E-MAIL IS "CORRESPONDENCE":
Public records correspondence does not include:
- Correspondence not connected to official duties not involving public funds;
- Message from a constituent to an elected official or vice versa that clearly implies expectation of confidentiality;
- "Work Product" prepared for elected officials unless the official releases it.
- "Work Product" includes: Deliberative materials assembled to assist elected officials in reaching a decision, such as background information or drafts of documents expressing a decision; Drafts of bills or amendments; Research by legislative council for legislator and identified as proposed legislation. Member can request final product remain work product; otherwise it becomes public record.
- "Work Product" does not include: Final versions of documents expressing official's decision; fiscal or performance audit reports on public entity management or expenditure of public funds, or final financial reports; Materials distributed in a public meeting or identified in text of a document that expresses a decision; Documents which consist solely of factual information compiled from public sources including comparisons of existing laws, etc., in other jurisdictions or compilations of existing public information, statistics or data or explanations of general areas of law or policy.
- NOTE: Official custodian must consult with elected official to determine if correspondence is public record.
COLORADO JAIL RECORDS LAW:
Each county jail must keep a daily record of commitments and discharges of all persons and this record will be open to public inspection.
CRIMINAL JUSTICE RECORDS:
All criminal justice agencies shall maintain records that will be open for public inspection.
- Agencies involved will be any court with criminal jurisdiction and any law enforcement agency, which investigates crime or works with those convicted of crimes.
- Custodian must deny access if information is to be used for profit.
- Records can be sealed. If access is requested and denied, custodian must give written reasons within 3 days if desired. Appeals will be decided by district court with reasonable fees charged and penalties assessed by the custodian if the court so chooses.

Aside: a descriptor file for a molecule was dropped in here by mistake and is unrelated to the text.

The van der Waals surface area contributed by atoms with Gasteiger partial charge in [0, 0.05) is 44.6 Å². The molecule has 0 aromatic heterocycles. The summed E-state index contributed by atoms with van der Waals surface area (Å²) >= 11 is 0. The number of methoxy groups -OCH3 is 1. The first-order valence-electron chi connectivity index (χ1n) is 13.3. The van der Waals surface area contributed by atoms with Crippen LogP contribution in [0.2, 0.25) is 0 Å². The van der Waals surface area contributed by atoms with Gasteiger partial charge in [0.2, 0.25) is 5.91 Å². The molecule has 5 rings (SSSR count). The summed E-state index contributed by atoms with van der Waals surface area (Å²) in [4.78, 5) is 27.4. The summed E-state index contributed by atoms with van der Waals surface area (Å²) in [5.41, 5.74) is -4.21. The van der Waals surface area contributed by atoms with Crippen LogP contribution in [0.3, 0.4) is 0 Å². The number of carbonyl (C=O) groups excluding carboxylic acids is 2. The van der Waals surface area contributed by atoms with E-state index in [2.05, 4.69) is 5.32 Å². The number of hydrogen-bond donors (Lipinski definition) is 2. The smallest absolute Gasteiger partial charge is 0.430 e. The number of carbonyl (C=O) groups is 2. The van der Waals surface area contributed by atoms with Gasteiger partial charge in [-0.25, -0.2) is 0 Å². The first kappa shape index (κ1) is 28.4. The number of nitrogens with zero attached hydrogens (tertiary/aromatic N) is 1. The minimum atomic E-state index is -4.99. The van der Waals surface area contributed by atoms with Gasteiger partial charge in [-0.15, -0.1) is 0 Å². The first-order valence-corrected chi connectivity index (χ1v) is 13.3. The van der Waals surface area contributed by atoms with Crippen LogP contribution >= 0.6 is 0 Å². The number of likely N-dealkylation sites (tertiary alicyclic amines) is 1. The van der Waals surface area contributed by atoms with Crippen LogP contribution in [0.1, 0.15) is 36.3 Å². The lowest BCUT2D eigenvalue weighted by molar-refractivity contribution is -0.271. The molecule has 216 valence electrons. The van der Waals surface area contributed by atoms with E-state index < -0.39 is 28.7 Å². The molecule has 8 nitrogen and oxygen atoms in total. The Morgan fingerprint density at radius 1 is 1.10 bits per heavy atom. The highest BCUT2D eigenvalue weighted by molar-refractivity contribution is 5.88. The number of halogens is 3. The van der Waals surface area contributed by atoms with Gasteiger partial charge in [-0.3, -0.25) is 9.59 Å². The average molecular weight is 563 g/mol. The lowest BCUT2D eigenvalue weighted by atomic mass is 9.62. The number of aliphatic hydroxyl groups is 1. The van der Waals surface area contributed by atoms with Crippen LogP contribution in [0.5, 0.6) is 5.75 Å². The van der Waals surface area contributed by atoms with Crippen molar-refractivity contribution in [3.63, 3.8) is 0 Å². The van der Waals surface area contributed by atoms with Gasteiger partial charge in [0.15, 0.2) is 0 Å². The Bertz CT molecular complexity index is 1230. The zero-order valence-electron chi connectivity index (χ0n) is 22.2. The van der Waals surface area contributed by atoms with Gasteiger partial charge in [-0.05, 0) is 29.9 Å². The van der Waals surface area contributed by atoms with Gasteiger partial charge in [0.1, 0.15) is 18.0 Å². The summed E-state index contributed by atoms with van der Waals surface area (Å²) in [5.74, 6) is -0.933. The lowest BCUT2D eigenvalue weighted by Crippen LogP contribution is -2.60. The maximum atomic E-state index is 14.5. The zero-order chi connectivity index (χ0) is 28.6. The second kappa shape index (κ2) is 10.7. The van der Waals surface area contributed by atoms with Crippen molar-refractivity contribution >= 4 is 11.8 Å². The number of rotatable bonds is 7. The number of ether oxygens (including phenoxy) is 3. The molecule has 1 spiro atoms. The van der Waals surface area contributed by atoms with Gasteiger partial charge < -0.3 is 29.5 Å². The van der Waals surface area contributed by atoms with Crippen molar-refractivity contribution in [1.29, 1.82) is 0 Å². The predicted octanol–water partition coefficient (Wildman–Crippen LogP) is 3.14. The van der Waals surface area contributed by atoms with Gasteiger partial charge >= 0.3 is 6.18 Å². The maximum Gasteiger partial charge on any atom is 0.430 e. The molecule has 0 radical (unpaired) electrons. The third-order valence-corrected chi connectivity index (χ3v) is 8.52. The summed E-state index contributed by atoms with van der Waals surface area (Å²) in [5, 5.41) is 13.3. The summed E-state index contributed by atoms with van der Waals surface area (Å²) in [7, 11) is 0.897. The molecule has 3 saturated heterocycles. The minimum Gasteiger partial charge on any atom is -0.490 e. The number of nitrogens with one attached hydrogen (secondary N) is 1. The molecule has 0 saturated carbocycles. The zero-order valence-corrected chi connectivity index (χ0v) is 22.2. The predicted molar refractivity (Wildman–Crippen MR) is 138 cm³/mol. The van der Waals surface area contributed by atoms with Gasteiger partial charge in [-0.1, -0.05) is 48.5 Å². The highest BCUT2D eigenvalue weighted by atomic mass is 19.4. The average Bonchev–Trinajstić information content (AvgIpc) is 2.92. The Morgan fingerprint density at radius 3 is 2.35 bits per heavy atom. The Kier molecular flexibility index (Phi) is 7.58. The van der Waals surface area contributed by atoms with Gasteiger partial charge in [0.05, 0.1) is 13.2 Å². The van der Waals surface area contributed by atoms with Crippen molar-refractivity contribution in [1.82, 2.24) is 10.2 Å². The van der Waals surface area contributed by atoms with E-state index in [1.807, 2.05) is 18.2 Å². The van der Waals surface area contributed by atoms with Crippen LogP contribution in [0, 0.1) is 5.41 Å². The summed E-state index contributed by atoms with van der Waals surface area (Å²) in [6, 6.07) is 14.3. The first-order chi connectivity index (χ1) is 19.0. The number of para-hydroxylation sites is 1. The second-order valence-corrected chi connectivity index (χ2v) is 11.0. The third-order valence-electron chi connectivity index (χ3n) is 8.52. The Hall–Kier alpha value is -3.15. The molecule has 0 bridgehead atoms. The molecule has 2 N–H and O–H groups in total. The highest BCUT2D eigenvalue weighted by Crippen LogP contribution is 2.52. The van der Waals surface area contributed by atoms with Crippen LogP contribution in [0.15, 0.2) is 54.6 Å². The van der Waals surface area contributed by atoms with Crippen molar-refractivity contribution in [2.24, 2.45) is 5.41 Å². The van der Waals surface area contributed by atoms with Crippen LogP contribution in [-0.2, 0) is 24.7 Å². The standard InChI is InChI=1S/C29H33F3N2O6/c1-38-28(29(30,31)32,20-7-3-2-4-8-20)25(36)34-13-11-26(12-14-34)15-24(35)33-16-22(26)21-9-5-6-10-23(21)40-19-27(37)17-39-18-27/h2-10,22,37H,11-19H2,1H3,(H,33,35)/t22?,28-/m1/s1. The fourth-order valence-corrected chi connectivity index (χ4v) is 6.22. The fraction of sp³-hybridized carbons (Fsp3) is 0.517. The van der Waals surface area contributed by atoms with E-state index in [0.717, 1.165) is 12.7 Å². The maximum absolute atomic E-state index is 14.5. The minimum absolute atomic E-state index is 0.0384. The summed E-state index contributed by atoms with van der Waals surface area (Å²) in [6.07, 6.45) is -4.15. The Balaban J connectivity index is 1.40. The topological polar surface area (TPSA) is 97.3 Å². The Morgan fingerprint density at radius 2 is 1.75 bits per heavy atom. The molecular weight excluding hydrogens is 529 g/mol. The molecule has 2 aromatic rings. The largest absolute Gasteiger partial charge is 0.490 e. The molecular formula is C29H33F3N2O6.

- Public can be excluded from juvenile hearings if the court decides it is in the best interest of the youth.
- Access to juvenile records is open if the crime committed would be a felony if committed by an adult.
- Child abuse records are confidential; names of adult perpetrators are not.
COST OF PUBLIC RECORDS:
Copies may be made of any public record at a cost of not more than $0.25 per page; however, an additional "reasonable fee" may be charged for:
- Special requests for data in a form not required as a record. Requester may have to pay costs to manipulate the data. Subsequent requesters to pay same as first.
- Use of a computer program other than word processing if necessary to provide a record. Fee for a copy can recover costs of the system; however, this may be waived for public purposes, including journalists, nonprofits and academic research.
- Records "not readily available" must be provided within three working days, unless custodian in writing declares there are "extenuating circumstances," such as number of documents required. This extends access time to seven days.
To see the current Colorado Open Records Act, find C.R.S. 24-72-200 through C.R.S. 24-72-206. Access to Colorado Statutes and text of the Colorado Constitution can be found here.